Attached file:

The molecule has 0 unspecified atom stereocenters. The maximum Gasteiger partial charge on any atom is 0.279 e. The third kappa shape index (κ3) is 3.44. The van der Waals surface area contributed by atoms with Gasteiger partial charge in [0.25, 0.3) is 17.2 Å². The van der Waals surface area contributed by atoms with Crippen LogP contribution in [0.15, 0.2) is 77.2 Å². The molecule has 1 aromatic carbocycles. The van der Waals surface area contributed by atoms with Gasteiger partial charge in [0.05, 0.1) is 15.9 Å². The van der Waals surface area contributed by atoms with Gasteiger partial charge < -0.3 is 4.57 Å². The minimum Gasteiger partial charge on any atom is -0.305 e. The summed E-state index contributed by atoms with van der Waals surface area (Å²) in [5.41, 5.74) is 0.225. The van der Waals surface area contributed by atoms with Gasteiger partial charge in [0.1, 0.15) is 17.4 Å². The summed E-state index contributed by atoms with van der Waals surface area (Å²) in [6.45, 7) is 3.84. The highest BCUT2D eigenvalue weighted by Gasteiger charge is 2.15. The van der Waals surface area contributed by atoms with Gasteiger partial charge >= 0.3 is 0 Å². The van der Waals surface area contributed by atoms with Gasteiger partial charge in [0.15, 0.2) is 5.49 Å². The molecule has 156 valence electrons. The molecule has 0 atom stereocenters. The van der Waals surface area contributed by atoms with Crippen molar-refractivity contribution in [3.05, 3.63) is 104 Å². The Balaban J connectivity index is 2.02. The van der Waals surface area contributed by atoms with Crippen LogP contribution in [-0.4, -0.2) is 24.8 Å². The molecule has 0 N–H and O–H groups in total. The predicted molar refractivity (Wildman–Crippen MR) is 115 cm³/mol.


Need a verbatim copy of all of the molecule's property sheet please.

The molecule has 0 unspecified atom stereocenters. The maximum Gasteiger partial charge on any atom is 0.279 e. The third kappa shape index (κ3) is 3.44. The van der Waals surface area contributed by atoms with Gasteiger partial charge in [0.25, 0.3) is 17.2 Å². The van der Waals surface area contributed by atoms with Crippen LogP contribution in [0.15, 0.2) is 77.2 Å². The molecule has 1 aromatic carbocycles. The van der Waals surface area contributed by atoms with Gasteiger partial charge in [0.05, 0.1) is 15.9 Å². The van der Waals surface area contributed by atoms with Gasteiger partial charge < -0.3 is 4.57 Å². The minimum Gasteiger partial charge on any atom is -0.305 e. The summed E-state index contributed by atoms with van der Waals surface area (Å²) in [5.41, 5.74) is 0.225. The van der Waals surface area contributed by atoms with Gasteiger partial charge in [0.1, 0.15) is 17.4 Å². The summed E-state index contributed by atoms with van der Waals surface area (Å²) in [6.45, 7) is 3.84. The highest BCUT2D eigenvalue weighted by Gasteiger charge is 2.15. The van der Waals surface area contributed by atoms with Gasteiger partial charge >= 0.3 is 0 Å². The van der Waals surface area contributed by atoms with Gasteiger partial charge in [0.15, 0.2) is 5.49 Å². The molecule has 156 valence electrons. The molecule has 0 atom stereocenters. The van der Waals surface area contributed by atoms with Crippen molar-refractivity contribution in [3.05, 3.63) is 104 Å². The Balaban J connectivity index is 2.02. The van der Waals surface area contributed by atoms with Crippen LogP contribution in [-0.4, -0.2) is 24.8 Å². The molecule has 0 N–H and O–H groups in total. The predicted molar refractivity (Wildman–Crippen MR) is 115 cm³/mol.